In this article i shall be discussing about constants and read only fields which we all use in our .NET variant language codes viz C#, VB .NET, VC++, etc.
Constants are not changeable values in the entire code base once it is defined.
Lets dig a bit deeper into the const keyword which we use in our C# code. Basically, constants are by default/implicitly static for the scope in which it is defined. Also note that there wont be any memory created for the constants by the run time. So what happens under the hood, lets see via IL and a C# code.
As you can see from the above image, i have used a constant inside the main method. Now lets look at the IL (using ILSPY/ILDASM) to see if there is any memory created for the variable or not:
As you can see from the above image, the compiler didn’t create any OpCodes for
TCPPortNumber. Now lets change that variable to non-constant and see the IL:
As you can see from in the image, Line 10 block initializes the variable and in line 15 there is a stack memory being created for loading value 25. So this proves that there is no memory created for the constant variables.
Now, you might be wondering that, If no memory is created for constants then if i use that variable at some where down the line to do some operation, how or where the run time picks or finds the value.
Let me come back to the same code with constant usage, with a bit of modification as shown:
Since we are appending the constant value to the string, now the constant variable should get created on memory right? It looks like that logically atleast. So lets check the IL for the new code then:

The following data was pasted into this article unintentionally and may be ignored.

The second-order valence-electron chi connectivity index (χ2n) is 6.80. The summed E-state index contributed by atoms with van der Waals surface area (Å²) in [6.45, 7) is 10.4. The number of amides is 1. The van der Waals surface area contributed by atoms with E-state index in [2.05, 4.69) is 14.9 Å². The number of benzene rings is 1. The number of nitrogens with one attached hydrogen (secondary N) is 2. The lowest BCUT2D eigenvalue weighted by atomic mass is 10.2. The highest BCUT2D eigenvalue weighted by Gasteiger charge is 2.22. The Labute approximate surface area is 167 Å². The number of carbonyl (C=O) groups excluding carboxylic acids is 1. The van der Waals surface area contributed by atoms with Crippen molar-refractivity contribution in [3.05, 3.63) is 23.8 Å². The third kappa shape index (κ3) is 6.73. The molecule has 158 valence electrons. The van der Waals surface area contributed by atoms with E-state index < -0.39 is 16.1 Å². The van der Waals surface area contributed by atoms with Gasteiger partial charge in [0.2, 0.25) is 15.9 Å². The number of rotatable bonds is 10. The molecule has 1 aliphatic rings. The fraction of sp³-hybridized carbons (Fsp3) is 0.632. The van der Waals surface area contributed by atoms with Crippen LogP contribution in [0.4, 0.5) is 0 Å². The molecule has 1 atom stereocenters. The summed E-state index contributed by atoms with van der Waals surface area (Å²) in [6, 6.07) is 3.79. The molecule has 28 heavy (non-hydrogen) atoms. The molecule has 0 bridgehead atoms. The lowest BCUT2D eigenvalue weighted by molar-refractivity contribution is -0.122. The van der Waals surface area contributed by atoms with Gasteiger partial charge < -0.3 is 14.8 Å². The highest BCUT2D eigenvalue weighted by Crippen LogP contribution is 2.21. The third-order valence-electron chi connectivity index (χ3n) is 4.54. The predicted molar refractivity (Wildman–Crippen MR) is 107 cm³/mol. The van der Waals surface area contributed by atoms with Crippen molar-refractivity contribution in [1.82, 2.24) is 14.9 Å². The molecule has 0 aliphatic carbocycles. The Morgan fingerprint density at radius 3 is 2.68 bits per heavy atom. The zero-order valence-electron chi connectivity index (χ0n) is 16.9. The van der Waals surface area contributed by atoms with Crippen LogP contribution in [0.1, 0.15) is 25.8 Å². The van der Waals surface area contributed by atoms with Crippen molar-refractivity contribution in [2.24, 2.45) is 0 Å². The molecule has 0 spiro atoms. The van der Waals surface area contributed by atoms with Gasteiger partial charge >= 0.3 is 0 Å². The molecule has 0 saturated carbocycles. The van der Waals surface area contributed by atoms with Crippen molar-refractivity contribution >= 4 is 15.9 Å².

As you can see, still the memory for the constant variable is not created by the compiler, but in the usage code the value is directly embedded into IL at line 16.
Another case is, If the constants are defined in another assembly say AssemblyA and their usages are in different assembly say AssemblyB, after compilation of both assemblies and before run time you can delete that AssemblyA which had all constants defined, from the disk and still your usage code runs. So this proves that, at the compilation stage itself the compiler embeds constant variable’s value every where its been used. So that the CLR wont lookout for the constant variable in memory to refer at run time.
So, as a developer you should be careful when your using constants. Assume, you have defined all constants in an assembly AssemblyA and your usage code is in AssemblyB. To make it more interesting, the AssemblyA is developed by a remote team. So when ever AssemblyA is compiled upon changes to constant values, the same value wont be reflected/embedded into your AssemblyB code usage by compiler (assuming no usage of strong named assemblies here). To solve this, both assemblies has to be build together upon any changes.
To overcome this problem, you can use readonly keyword in your production code. Here what happens is, a variable declared as readonly can be defined either at its declaration or in the constructors of the class so that the value for it is unique/known at the construction of the object itself. But you can bypass this rule via reflection.
So every time readonly variable is referred in the code, at run time CLR looks up for this variable and gets the value (loading an assembly if its defined there). Hence a memory is created for readonly variables.